Updated at 7 PM with comments from Metro Finance Director
Questions about specifics of some contractual language delayed approval of the new concessions deal at Bridgestone Arena.
The Metropolitan Sports Authority adjourned before voting on the Nashville Predators and Bridgestone Arena's renegotiated concessions deal with SportService. 
"It's not that I'm not comfortable with the deal. … I don't want to be sending the wrong signal. I just want to ask some questions in an executive session," Authority member Margaret Behm said.
Because litigation is not pending or likely, the Authority's attorney said an executive session to vet the contractual language was not permissible under the state's sunshine law. Thus, the discussion shifted to vetting some of the specifics, but with several authority members facing a time-crunch, ultimately the decision was made to adjourn the meeting and schedule another session to vote on the deal.
Authority members indicated they wanted to hear from Larry Thrailkill, the local attorney and former San Francisco 49ers executive who is regarded as the architect of the current lease between team and city, as well as Metro Finance's Bob Lackey. Both Thrailkill and Lackey had scheduling conflicts prohibiting them from attending Thursday's meeting.
The authority did receive a letter from Metro Finance Director Rich Riebeling signing off on an amendment to the licensing agreement, as required by law. Predators COO Sean Henry said he had spoken to Riebeling Wednesday night and that the city's finance chief was comfortable with the terms of the renegotiated agreement.
Riebeling confirmed his support.
"Yes, I support the concession arrangement. My staff and Metro Legal have reviewed and believe it is in our best interest. The opportunity to have capital put into the building along with the potential for additional revenue immediately are important," he wrote in an e-mail to NashvillePost.com.
Because the deal is a re-negotiation of an existing agreement with SportService - rather than a wholly new deal - it need not be put out to open bid, a source of some consternation.
"The most significant change is a change of name. If this had been called an agreement as it was before, I think competitive bids would have need to be solicited. … By calling it "extension," the terms of previous agreement which was prior to management and use agreement," Authority member Steve North said. "My real question and concern and the only real interest I have is are taxpayers getting the best deal on the concessions. If there's a better deal, we ought to at least explore it."
Predators COO Sean Henry said if the existing deal - which runs through 2013 - were to expire, with the concessions deal put out to bid, he has "no doubt" he would receive multiple bids for the business, but he doubts the terms would improve much from what SportService offered.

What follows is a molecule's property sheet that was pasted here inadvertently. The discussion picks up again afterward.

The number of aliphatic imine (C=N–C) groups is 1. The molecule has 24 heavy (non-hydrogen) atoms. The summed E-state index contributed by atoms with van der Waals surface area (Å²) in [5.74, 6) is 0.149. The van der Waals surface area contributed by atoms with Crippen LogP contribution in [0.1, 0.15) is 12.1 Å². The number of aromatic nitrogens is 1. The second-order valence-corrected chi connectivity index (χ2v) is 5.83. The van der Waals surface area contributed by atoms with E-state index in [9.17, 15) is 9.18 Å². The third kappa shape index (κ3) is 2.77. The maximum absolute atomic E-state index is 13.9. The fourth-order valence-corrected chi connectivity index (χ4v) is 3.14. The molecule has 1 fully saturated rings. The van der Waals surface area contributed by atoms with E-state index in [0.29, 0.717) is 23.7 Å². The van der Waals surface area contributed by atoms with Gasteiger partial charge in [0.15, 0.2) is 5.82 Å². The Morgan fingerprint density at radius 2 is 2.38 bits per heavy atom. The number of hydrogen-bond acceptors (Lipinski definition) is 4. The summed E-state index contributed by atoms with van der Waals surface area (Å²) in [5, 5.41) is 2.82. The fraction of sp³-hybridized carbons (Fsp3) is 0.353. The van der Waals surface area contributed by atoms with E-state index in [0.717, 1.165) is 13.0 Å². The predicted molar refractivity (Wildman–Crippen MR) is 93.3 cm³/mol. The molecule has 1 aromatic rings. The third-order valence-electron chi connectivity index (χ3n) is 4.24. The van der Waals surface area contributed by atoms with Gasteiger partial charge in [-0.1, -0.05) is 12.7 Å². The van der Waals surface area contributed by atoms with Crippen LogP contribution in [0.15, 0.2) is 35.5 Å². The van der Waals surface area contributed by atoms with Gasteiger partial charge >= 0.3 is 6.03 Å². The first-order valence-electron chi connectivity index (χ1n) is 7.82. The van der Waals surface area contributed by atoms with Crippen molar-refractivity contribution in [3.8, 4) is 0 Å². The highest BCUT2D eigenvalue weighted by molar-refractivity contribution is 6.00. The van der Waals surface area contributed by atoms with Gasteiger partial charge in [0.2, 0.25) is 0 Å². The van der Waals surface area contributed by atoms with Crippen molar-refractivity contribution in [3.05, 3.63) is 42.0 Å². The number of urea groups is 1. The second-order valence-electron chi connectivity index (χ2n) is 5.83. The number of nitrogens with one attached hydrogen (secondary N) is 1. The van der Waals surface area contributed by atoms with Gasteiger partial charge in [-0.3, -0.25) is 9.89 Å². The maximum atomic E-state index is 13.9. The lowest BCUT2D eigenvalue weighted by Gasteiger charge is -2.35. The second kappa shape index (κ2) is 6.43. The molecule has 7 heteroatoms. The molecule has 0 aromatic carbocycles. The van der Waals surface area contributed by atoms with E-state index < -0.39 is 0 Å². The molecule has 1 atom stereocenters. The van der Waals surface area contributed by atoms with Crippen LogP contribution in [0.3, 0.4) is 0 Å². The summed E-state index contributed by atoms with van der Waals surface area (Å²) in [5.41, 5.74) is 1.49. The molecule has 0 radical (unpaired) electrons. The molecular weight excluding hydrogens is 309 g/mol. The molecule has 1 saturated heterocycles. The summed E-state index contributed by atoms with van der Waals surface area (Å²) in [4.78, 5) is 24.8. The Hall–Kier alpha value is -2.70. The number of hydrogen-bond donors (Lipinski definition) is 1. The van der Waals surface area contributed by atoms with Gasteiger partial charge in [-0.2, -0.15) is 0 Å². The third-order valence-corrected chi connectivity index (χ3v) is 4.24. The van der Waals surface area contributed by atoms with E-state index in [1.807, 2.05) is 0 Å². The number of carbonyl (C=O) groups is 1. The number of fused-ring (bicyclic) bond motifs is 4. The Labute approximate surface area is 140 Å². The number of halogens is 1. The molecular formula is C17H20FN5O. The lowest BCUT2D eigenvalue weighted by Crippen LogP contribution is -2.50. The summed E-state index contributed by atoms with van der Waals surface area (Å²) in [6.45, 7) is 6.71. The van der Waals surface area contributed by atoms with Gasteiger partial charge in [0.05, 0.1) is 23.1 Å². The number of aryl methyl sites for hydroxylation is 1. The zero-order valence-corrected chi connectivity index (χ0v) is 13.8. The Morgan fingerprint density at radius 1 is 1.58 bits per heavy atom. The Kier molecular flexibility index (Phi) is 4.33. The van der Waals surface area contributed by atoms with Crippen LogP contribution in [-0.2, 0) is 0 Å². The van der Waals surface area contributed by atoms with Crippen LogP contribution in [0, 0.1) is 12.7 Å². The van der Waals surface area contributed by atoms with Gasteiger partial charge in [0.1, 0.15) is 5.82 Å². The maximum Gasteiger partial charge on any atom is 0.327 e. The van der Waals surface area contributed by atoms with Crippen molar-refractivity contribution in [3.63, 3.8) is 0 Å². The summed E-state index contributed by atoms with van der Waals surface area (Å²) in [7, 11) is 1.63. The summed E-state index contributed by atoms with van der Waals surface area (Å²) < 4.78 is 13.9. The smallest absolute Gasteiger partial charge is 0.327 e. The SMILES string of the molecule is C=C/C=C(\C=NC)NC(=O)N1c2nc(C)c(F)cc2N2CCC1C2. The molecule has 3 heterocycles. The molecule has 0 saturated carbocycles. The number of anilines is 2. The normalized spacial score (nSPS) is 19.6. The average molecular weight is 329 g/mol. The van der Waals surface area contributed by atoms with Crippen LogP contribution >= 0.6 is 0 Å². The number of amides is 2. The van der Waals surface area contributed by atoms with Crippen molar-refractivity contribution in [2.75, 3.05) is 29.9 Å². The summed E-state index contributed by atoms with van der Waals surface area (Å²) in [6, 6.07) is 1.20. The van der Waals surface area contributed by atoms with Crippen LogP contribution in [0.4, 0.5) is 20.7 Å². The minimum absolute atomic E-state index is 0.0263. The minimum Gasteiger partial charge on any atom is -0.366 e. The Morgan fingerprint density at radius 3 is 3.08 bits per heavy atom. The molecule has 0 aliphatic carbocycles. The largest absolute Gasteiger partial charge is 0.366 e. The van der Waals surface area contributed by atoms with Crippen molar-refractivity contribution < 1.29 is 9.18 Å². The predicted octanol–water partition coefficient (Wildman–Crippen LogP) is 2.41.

"I've put concessions out to deal multiple times [in other places], this is a tremendous deal," he said.
After the meeting, Henry explained his confidence that this is the best deal for the arena and the taxpayer.
"It is the best deal that we can cut today. It improves the deal that we have. And based on the industry it is one of the higher rent deals out there, and is accompanied by an investment. If we went out to bid could it be better? Possibly, but it can get worse. We are striking now because they are juiced on our success on both business fronts and think the future is bright. This deal works for them with our growth, they are being aggressive because where they perceive we are going," he said. "What if there is a hiccup with the team? Concert business? . . . perhaps the deal goes down."
Authority member Rusty Thompson — referring to Aramark's alleged interest in taking over the vending contract — asked whether it was possible for one concessions provider to buy-out the rest of the existing deal from another. Henry said that's occured in other places — notably in Dallas, where team CEO Jeff Cogen once worked — but that it does open the team up to potential litigation for tortious interference.
In any event, Authority chair J.D. Elliot said he would call a meeting of the Authority soon to vote on the contract at a time when Thrailkill and Lackey could attend.
Arena football possibility detailed
Henry also updated the Sports Authority on arena football's chances of returning to Nashville by 2013, as first reported by NashvillePost.com last week .
He said a team could draw up to 100,000 people to the arena over the course of a season and that while the team wouldn't be owned by the Predators, it would be operated under the Predators/Powers umbrella, similar to how concerts are handled.